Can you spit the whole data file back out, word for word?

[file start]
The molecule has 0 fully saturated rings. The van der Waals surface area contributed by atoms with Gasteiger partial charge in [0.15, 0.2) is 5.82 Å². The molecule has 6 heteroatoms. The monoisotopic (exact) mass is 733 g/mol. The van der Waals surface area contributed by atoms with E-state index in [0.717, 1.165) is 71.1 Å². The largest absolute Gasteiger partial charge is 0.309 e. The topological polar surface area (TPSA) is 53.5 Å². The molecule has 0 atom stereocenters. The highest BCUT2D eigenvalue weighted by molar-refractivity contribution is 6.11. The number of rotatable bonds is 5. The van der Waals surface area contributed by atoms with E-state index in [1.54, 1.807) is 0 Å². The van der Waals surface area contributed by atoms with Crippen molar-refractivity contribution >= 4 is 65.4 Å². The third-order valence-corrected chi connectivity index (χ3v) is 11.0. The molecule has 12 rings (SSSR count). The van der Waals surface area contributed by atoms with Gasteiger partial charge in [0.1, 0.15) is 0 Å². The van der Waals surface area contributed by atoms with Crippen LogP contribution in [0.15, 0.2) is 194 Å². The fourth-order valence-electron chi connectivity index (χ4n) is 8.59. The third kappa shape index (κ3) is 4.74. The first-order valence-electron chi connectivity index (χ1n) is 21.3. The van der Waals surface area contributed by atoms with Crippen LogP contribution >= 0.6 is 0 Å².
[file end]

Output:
The molecule has 0 fully saturated rings. The van der Waals surface area contributed by atoms with Gasteiger partial charge in [0.15, 0.2) is 5.82 Å². The molecule has 6 heteroatoms. The monoisotopic (exact) mass is 733 g/mol. The van der Waals surface area contributed by atoms with E-state index in [0.717, 1.165) is 71.1 Å². The largest absolute Gasteiger partial charge is 0.309 e. The topological polar surface area (TPSA) is 53.5 Å². The molecule has 0 atom stereocenters. The highest BCUT2D eigenvalue weighted by molar-refractivity contribution is 6.11. The number of rotatable bonds is 5. The van der Waals surface area contributed by atoms with E-state index in [1.54, 1.807) is 0 Å². The van der Waals surface area contributed by atoms with Crippen molar-refractivity contribution >= 4 is 65.4 Å². The third-order valence-corrected chi connectivity index (χ3v) is 11.0. The molecule has 12 rings (SSSR count). The van der Waals surface area contributed by atoms with Gasteiger partial charge in [0.1, 0.15) is 0 Å². The van der Waals surface area contributed by atoms with Crippen LogP contribution in [0.15, 0.2) is 194 Å². The fourth-order valence-electron chi connectivity index (χ4n) is 8.59. The third kappa shape index (κ3) is 4.74. The first-order valence-electron chi connectivity index (χ1n) is 21.3. The van der Waals surface area contributed by atoms with Crippen LogP contribution >= 0.6 is 0 Å².